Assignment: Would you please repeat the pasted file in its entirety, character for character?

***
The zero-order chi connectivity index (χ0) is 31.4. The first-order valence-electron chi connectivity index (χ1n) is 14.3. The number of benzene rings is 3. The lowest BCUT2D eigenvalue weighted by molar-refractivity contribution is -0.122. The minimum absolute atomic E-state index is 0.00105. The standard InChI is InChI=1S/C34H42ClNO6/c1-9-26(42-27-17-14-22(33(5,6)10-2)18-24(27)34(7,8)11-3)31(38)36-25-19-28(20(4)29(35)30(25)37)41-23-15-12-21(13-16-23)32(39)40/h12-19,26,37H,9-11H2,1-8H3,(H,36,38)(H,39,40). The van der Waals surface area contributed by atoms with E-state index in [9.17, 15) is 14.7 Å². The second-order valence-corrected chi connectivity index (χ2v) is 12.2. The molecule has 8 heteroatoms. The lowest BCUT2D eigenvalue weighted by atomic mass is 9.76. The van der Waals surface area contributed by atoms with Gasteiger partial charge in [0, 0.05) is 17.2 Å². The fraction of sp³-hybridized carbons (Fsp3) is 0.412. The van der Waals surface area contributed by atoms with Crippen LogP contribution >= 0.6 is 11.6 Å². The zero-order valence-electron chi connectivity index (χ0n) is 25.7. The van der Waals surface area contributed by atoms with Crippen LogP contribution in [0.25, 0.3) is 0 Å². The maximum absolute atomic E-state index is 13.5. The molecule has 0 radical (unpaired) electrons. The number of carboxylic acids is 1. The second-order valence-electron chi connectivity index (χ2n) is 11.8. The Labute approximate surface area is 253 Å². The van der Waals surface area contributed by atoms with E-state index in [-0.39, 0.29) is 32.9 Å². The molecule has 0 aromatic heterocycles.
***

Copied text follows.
The zero-order chi connectivity index (χ0) is 31.4. The first-order valence-electron chi connectivity index (χ1n) is 14.3. The number of benzene rings is 3. The lowest BCUT2D eigenvalue weighted by molar-refractivity contribution is -0.122. The minimum absolute atomic E-state index is 0.00105. The standard InChI is InChI=1S/C34H42ClNO6/c1-9-26(42-27-17-14-22(33(5,6)10-2)18-24(27)34(7,8)11-3)31(38)36-25-19-28(20(4)29(35)30(25)37)41-23-15-12-21(13-16-23)32(39)40/h12-19,26,37H,9-11H2,1-8H3,(H,36,38)(H,39,40). The van der Waals surface area contributed by atoms with E-state index in [9.17, 15) is 14.7 Å². The second-order valence-corrected chi connectivity index (χ2v) is 12.2. The molecule has 8 heteroatoms. The lowest BCUT2D eigenvalue weighted by atomic mass is 9.76. The van der Waals surface area contributed by atoms with Gasteiger partial charge in [0, 0.05) is 17.2 Å². The fraction of sp³-hybridized carbons (Fsp3) is 0.412. The van der Waals surface area contributed by atoms with Crippen LogP contribution >= 0.6 is 11.6 Å². The zero-order valence-electron chi connectivity index (χ0n) is 25.7. The van der Waals surface area contributed by atoms with Crippen LogP contribution in [0.25, 0.3) is 0 Å². The maximum absolute atomic E-state index is 13.5. The molecule has 0 radical (unpaired) electrons. The number of carboxylic acids is 1. The second-order valence-electron chi connectivity index (χ2n) is 11.8. The Labute approximate surface area is 253 Å². The van der Waals surface area contributed by atoms with E-state index in [-0.39, 0.29) is 32.9 Å². The molecule has 0 aromatic heterocycles.